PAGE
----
From Thomas Barclay
Amsterdam 22d. April 1782
I most heartily and sincerely Congratulate your Excellency on the Events of Friday and saturday last, and I rejoice the more because you are destined to reap the fruits of what you have sown with so much industry and attention.
I am persuaded you are now rewarded for the Exercise of patience which you have Exhibited on this occasion, and I hope an agreeable prospect is now opened for the adjusting those very important points that are before you.
I had a letter a few days ago from Germany, requesting that I wou’d hint to you the necessity of some stipulation being made with the States General, for using the River Rhine in the Transportation of the German Manufactures for the Consumption of America, and that the Transit duties shou’d be settled on as favourable terms as possible. I am not sufficiently a Judge of the matter to say more of it, but I am sure you will excuse any thing that occurs on this subject. Mr. Bromefield told me you shew’d him a letter relative to the American Trade from the Directors of the East India Company under the Emperor.1 If there is nothing improper in the request, I shall be much obliged to you for a sight of it—and for permission to write to the Gentlemen. It might turn out an advantage to my House at Philadelphia, and if any good plan of business can be struck out, I will do every thing in my power to incourage it. I beg leave to assure your Excellency of my being most sincerely, Dear Sir your [Affect.] & obed Servant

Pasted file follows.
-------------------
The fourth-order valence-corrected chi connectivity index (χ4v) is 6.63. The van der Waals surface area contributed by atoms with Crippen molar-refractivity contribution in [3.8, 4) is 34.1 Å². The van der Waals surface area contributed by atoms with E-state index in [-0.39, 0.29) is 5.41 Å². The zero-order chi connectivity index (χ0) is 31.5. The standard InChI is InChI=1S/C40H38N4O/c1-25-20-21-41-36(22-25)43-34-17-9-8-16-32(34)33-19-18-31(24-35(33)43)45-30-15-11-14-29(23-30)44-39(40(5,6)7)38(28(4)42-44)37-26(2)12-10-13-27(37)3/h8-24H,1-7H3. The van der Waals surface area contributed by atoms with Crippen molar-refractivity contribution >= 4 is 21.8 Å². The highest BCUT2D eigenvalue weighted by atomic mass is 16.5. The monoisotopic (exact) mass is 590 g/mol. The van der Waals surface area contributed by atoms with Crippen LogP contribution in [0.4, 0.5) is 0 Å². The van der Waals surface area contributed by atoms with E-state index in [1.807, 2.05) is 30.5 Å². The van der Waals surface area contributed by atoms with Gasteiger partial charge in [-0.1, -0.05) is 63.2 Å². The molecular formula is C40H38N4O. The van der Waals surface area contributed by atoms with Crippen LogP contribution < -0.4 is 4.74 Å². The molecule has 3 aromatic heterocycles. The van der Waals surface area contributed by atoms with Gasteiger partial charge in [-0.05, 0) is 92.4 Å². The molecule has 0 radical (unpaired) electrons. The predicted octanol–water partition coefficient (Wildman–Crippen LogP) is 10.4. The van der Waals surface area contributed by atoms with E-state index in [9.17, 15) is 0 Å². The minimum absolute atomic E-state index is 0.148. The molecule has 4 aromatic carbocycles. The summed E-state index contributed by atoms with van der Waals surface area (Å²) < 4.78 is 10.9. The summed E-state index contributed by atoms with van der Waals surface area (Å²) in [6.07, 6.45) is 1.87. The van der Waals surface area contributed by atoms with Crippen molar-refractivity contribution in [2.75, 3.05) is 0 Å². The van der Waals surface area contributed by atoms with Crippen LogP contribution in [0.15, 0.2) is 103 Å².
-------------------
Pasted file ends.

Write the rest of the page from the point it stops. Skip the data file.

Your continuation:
RC (Adams Papers); endorsed: “Mr Barclay”; docketed in an unknown hand: “April 22nd 1782.”